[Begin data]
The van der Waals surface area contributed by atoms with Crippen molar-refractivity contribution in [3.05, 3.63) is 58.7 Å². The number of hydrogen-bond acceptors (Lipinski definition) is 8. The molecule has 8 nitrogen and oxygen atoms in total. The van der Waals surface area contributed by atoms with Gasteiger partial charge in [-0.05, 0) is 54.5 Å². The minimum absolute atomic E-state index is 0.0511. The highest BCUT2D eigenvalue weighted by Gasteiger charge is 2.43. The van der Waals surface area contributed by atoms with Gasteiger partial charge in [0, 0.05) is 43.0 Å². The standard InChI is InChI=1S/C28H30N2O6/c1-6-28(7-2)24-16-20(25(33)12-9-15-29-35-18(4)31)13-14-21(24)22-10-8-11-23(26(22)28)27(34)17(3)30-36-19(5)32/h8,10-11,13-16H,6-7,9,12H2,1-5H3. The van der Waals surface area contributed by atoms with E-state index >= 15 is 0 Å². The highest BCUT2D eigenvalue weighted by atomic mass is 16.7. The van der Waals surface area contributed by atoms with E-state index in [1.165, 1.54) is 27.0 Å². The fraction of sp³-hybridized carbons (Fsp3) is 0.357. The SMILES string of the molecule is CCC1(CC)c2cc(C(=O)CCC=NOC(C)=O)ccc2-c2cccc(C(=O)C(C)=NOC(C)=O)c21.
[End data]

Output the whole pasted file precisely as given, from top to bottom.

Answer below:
The van der Waals surface area contributed by atoms with Crippen molar-refractivity contribution in [3.05, 3.63) is 58.7 Å². The number of hydrogen-bond acceptors (Lipinski definition) is 8. The molecule has 8 nitrogen and oxygen atoms in total. The van der Waals surface area contributed by atoms with Gasteiger partial charge in [-0.05, 0) is 54.5 Å². The minimum absolute atomic E-state index is 0.0511. The highest BCUT2D eigenvalue weighted by Gasteiger charge is 2.43. The van der Waals surface area contributed by atoms with Gasteiger partial charge in [0, 0.05) is 43.0 Å². The standard InChI is InChI=1S/C28H30N2O6/c1-6-28(7-2)24-16-20(25(33)12-9-15-29-35-18(4)31)13-14-21(24)22-10-8-11-23(26(22)28)27(34)17(3)30-36-19(5)32/h8,10-11,13-16H,6-7,9,12H2,1-5H3. The van der Waals surface area contributed by atoms with E-state index >= 15 is 0 Å². The highest BCUT2D eigenvalue weighted by atomic mass is 16.7. The van der Waals surface area contributed by atoms with E-state index in [1.165, 1.54) is 27.0 Å². The fraction of sp³-hybridized carbons (Fsp3) is 0.357. The SMILES string of the molecule is CCC1(CC)c2cc(C(=O)CCC=NOC(C)=O)ccc2-c2cccc(C(=O)C(C)=NOC(C)=O)c21.